Gore Vidal on Bill Buckley

Few of even the die-hard National Review readers mention Bill Buckley much anymore, and even fewer actually read anything he wrote, but once upon a time, the man was the central figure of the American conservative movement.

I was reminded of his quickly-fading legacy the other day when I came across a hard copy of this 2009 article about the life of Buckley, who died in 2008, in Vanity Fair.

It is largely a puff piece, but it does nicely illustrate the life of ease and leisure the Buckleys enjoyed while advocating for the mass murder of Russians and Vietnamese at Manhattan parties with the insufferable elites of New York Society.

Within the article, however, is a section that covers the conflict between Gore Vidal and Buckley, including Buckley’s “observation” that Vidal was a “pink queer.”  Says Vidal:

“He was out to get me from the very beginning,” he says. “He wanted me to write for his little magazine [National Review]. I spurned him, and he didn’t like that. Bear in mind, this was a very stupid guy, who never read any of those books he referred to, and Americans, being such hicks, thought he was a great nobleman and a real gentleman.”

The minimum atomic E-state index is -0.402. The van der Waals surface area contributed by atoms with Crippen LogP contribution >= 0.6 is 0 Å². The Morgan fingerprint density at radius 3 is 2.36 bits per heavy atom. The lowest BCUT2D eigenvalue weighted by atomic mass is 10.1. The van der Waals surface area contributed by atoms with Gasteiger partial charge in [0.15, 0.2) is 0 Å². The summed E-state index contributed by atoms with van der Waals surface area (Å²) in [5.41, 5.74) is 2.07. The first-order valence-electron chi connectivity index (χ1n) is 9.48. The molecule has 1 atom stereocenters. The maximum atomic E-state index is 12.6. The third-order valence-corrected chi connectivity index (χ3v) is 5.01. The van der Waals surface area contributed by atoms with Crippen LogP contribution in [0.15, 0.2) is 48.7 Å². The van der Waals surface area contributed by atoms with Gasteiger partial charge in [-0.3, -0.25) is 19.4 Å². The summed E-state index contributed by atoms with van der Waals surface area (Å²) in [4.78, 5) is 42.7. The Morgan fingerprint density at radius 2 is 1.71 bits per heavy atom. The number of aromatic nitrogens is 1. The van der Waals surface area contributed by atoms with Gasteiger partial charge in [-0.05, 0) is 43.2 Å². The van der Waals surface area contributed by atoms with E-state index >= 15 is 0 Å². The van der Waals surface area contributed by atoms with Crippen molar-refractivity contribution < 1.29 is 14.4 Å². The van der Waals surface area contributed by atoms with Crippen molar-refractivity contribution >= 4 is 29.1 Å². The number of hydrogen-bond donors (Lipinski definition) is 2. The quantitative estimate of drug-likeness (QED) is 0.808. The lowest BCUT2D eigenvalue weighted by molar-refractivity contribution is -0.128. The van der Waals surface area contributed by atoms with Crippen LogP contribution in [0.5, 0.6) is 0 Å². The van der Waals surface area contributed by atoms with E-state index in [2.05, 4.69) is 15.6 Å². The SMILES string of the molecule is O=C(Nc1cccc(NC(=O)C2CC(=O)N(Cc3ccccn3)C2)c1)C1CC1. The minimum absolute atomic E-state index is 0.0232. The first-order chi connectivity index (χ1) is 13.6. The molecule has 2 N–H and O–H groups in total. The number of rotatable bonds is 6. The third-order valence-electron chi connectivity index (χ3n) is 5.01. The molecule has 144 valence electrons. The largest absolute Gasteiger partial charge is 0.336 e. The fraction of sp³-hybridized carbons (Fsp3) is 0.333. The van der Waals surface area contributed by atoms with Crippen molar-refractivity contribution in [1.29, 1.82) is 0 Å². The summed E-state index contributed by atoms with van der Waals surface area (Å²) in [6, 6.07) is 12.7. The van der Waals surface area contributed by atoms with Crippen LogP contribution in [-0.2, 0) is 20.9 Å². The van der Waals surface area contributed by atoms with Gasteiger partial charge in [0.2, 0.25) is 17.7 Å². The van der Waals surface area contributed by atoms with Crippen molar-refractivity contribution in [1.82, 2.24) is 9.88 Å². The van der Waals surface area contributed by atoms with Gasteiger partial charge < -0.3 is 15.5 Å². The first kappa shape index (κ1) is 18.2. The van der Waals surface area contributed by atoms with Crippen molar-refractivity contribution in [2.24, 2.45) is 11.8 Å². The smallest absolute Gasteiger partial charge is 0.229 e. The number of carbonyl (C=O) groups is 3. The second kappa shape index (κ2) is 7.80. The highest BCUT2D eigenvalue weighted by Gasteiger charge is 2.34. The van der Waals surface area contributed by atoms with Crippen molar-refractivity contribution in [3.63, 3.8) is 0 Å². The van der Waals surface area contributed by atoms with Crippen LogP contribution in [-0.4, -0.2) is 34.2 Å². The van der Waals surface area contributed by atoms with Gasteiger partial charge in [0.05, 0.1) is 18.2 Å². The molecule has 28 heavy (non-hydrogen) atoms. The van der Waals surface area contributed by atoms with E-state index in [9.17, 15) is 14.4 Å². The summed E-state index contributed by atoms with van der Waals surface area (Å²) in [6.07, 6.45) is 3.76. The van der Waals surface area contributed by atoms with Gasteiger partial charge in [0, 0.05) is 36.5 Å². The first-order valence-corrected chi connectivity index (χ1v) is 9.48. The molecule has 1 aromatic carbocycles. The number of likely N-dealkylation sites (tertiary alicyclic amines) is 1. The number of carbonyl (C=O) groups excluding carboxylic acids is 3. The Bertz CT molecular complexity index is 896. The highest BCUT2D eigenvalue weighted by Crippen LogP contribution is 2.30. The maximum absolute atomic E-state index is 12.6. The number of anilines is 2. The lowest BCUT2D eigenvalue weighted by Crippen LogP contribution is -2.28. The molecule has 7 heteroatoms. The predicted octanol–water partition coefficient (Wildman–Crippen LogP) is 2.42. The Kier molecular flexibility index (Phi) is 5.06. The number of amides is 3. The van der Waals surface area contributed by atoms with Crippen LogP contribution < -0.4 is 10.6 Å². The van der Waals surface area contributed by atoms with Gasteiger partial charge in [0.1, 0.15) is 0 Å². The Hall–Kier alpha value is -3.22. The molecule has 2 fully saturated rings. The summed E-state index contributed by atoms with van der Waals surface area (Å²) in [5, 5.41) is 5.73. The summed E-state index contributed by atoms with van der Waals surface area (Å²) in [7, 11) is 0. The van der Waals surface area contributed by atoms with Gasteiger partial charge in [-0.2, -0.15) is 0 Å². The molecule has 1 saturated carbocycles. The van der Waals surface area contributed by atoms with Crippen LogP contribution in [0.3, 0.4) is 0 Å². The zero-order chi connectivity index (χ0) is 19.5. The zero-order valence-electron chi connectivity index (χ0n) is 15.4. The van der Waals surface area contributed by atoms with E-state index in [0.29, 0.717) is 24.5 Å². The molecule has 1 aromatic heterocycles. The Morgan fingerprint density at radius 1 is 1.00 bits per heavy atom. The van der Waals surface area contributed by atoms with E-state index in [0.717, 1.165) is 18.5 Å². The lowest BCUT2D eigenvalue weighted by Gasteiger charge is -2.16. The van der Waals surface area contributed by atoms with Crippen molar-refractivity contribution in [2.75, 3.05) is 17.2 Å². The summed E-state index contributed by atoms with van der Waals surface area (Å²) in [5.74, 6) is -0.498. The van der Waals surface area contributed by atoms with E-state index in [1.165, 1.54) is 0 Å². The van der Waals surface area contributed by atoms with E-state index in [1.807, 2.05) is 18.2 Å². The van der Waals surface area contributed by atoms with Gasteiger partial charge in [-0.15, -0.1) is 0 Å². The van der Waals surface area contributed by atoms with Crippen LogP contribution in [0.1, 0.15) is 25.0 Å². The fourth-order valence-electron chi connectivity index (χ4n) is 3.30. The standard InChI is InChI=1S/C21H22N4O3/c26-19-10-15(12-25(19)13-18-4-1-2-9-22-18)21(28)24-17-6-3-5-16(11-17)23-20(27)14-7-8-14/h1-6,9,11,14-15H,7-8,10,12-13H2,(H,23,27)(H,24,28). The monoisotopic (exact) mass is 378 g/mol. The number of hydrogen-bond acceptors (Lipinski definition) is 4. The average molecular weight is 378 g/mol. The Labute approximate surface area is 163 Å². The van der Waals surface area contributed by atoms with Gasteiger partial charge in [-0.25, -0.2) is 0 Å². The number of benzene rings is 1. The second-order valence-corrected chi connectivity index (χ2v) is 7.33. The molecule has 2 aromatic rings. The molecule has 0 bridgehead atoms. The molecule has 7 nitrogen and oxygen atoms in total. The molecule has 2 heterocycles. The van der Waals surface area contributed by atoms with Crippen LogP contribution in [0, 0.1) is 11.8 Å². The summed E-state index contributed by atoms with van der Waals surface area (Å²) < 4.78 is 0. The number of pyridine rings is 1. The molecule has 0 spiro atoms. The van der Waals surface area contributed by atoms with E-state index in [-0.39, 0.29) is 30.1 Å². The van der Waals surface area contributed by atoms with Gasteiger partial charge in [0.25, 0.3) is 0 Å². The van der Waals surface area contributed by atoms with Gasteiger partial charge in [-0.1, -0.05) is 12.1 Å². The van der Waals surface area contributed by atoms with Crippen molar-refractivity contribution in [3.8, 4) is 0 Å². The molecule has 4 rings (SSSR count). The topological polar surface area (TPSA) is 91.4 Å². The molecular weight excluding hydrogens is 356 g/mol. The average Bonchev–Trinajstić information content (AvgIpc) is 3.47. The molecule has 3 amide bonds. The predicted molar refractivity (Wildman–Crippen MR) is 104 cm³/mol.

Most writers who try to make a point using insults are generally quite bad at it, and anything but clever, but Vidal (and H.L. Mencken too) was a true artist in this medium.

Vidal’s charge that Buckley’s scholarship was very shallow (unlike that of Frank Meyer) is highly plausible, and I especially like how Vidal manages to work in there an insult directed at the entire American population. He certainly has a point with the hick thing. It seems all one has to do in this country is put on an affected voice that somewhat approximates one of those horrific patrician accents of the American northeast, and people fall all over themselves telling you how ultra-civilized the person in question must be.

But it certainly worked for Buckley, and the rubes who thought that “duck and cover” was sound advice ate it up. Vidal’s charges against Buckley actually ring true, although I can’t say as much for Buckley’s vicious attack “obituary” for Murray Rothbard.




10:01 am on January 24, 2014